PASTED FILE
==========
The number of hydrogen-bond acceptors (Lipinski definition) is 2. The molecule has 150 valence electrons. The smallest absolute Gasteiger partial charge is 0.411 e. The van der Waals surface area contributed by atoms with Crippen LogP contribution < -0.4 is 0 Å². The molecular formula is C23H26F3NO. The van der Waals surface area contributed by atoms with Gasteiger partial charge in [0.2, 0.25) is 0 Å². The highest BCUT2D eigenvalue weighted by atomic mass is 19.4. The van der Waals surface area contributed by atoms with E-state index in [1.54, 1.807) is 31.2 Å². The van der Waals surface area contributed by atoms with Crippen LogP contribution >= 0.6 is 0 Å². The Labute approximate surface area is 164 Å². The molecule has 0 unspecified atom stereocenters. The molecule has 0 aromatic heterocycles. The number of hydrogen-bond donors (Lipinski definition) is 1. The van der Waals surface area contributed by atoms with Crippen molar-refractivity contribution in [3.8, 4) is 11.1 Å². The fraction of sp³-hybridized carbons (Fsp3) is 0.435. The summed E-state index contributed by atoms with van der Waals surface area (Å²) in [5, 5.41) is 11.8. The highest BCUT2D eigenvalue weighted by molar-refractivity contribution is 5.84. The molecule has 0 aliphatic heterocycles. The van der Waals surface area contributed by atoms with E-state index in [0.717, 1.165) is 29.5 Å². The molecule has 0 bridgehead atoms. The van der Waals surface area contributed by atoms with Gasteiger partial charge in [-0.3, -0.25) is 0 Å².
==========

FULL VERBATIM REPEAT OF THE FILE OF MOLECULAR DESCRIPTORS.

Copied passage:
The number of hydrogen-bond acceptors (Lipinski definition) is 2. The molecule has 150 valence electrons. The smallest absolute Gasteiger partial charge is 0.411 e. The van der Waals surface area contributed by atoms with Crippen LogP contribution < -0.4 is 0 Å². The molecular formula is C23H26F3NO. The van der Waals surface area contributed by atoms with Gasteiger partial charge in [0.2, 0.25) is 0 Å². The highest BCUT2D eigenvalue weighted by atomic mass is 19.4. The van der Waals surface area contributed by atoms with E-state index in [1.54, 1.807) is 31.2 Å². The van der Waals surface area contributed by atoms with Crippen LogP contribution >= 0.6 is 0 Å². The Labute approximate surface area is 164 Å². The molecule has 0 unspecified atom stereocenters. The molecule has 0 aromatic heterocycles. The number of hydrogen-bond donors (Lipinski definition) is 1. The van der Waals surface area contributed by atoms with Crippen molar-refractivity contribution in [3.8, 4) is 11.1 Å². The fraction of sp³-hybridized carbons (Fsp3) is 0.435. The summed E-state index contributed by atoms with van der Waals surface area (Å²) in [5, 5.41) is 11.8. The highest BCUT2D eigenvalue weighted by molar-refractivity contribution is 5.84. The molecule has 0 aliphatic heterocycles. The van der Waals surface area contributed by atoms with E-state index in [0.717, 1.165) is 29.5 Å². The molecule has 0 bridgehead atoms. The van der Waals surface area contributed by atoms with Gasteiger partial charge in [-0.3, -0.25) is 0 Å².